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North Dakota investigators point to discrepancies in Ravnsborg testimony

SD Department of Public Safety
North Dakota Special Agents Joe Arenz (right) and Arnie Rummel (center) interview Attorney General Jason Ravnsborg following a fatal car crash.

Two North Dakota investigators who interrogated Attorney General Jason Ravnsborg following a fatal crash say there were discrepancies in his testimony.

Those comments came during a second day of subpoenaed testimony at an impeachment inquiry. Some on the committee are concerned about how the investigation was conducted.

North Dakota Bureau of Criminal Investigation Special Agents Joe Arenz and Arnie Rummel interviewed the attorney general twice following the crash.

Attorney General Jason Ravnsborg struck and killed Joe Boever just west of Highmore in September of 2020. Boever was carrying a flashlight that night, which stayed illuminated near the crash site into the next day. Cell phone data shows that Ravnsborg walked from his vehicle back toward Highmore.

That means he would have walked past Boever’s body, which was near the shoulder.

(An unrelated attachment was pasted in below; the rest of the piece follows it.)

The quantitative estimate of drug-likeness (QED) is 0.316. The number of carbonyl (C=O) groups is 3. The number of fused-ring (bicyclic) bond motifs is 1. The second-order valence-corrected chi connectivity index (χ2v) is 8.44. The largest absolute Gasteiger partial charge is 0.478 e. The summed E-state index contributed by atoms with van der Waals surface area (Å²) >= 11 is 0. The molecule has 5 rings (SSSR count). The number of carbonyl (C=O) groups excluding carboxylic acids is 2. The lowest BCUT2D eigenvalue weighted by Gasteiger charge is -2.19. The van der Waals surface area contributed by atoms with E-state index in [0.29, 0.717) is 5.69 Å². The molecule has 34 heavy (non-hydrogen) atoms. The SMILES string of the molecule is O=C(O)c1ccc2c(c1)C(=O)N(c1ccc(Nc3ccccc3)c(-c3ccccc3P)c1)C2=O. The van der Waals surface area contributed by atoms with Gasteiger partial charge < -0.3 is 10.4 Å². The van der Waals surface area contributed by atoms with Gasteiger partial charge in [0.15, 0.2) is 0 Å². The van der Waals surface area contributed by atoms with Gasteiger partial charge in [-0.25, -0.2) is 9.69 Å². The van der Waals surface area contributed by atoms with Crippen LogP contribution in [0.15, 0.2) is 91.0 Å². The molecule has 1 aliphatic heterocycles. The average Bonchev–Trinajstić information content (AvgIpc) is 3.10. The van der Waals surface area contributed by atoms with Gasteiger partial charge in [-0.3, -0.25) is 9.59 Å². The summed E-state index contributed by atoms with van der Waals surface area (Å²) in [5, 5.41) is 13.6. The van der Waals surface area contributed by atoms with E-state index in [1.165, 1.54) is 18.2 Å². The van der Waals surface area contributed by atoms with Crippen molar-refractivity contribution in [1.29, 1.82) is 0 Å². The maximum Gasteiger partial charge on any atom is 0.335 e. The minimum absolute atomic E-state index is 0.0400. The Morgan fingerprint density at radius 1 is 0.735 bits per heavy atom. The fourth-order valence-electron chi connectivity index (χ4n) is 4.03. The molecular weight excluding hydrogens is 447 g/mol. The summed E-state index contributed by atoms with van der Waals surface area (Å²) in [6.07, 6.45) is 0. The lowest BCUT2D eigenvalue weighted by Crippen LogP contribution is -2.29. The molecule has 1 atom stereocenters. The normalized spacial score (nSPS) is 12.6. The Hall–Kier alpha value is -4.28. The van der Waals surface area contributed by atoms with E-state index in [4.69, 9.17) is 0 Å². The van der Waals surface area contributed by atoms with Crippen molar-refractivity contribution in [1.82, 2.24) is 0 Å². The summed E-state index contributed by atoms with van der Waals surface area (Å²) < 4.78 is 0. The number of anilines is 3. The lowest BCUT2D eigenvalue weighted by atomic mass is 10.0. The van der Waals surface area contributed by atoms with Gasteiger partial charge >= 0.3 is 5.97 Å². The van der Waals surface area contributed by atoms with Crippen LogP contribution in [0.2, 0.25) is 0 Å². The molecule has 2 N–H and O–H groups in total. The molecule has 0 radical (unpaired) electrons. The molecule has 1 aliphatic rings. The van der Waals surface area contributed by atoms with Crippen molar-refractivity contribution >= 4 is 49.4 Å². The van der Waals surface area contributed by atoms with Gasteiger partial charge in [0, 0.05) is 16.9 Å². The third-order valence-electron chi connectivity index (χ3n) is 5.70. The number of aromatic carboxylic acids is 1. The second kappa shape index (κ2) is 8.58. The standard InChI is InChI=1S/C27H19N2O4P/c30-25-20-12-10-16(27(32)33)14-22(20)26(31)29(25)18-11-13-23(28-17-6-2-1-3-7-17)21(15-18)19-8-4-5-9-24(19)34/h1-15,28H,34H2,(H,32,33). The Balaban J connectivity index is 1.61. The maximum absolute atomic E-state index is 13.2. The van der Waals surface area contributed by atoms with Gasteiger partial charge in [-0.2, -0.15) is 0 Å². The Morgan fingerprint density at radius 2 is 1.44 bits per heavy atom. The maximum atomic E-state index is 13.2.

Special Agent Arnie Rummel says he thinks Ravnsborg knew he hit a person.

“He walked by a flashlight that’s on. There’s a body that’s laying within two feet of the roadway and obviously deceased,” Rummel says. “He’s all white, I mean, there isn’t any blood being pumped in him obviously. The fact that white is reflective, I believe he would have had to have seen him, in my opinion.”

The attorney general has plead no-contest to a pair of misdemeanors.

The impeachment inquiry is investigating Ravnsborg’s conduct following the fatal crash. Gov. Krisi Noem has criticized the group’s handling of the probe, saying they have focused more on questioning law enforcement, than Ravnsborg.

Several members of the committee are looking at how the North Dakota Bureau of Criminal Investigation investigators and South Dakota Highway Patrol have looked into the case. Both Special Agents Arenz and Rummel say they are not experts in crash reconstruction.

House Speaker Spencer Gosch says there’s a lot of information in the investigation file.

“The reason we ask those questions is because the individuals we subpoenaed would be able to answer those questions,” Gosch says. “That doesn’t mean those are all the questions. That doesn’t mean we’re not going to do more. It just means we’re trying to be thorough with the information that we have right now.”

The House Impeachment inquiry has no further meetings scheduled. There is no timeline on when redacted investigation materials will be released to the public.

Lee Strubinger is SDPB’s Rapid City-based news and political reporter. A former reporter for Fort Lupton Press (CO) and Colorado Public Radio, Lee holds a master’s in public affairs reporting from the University of Illinois-Springfield.
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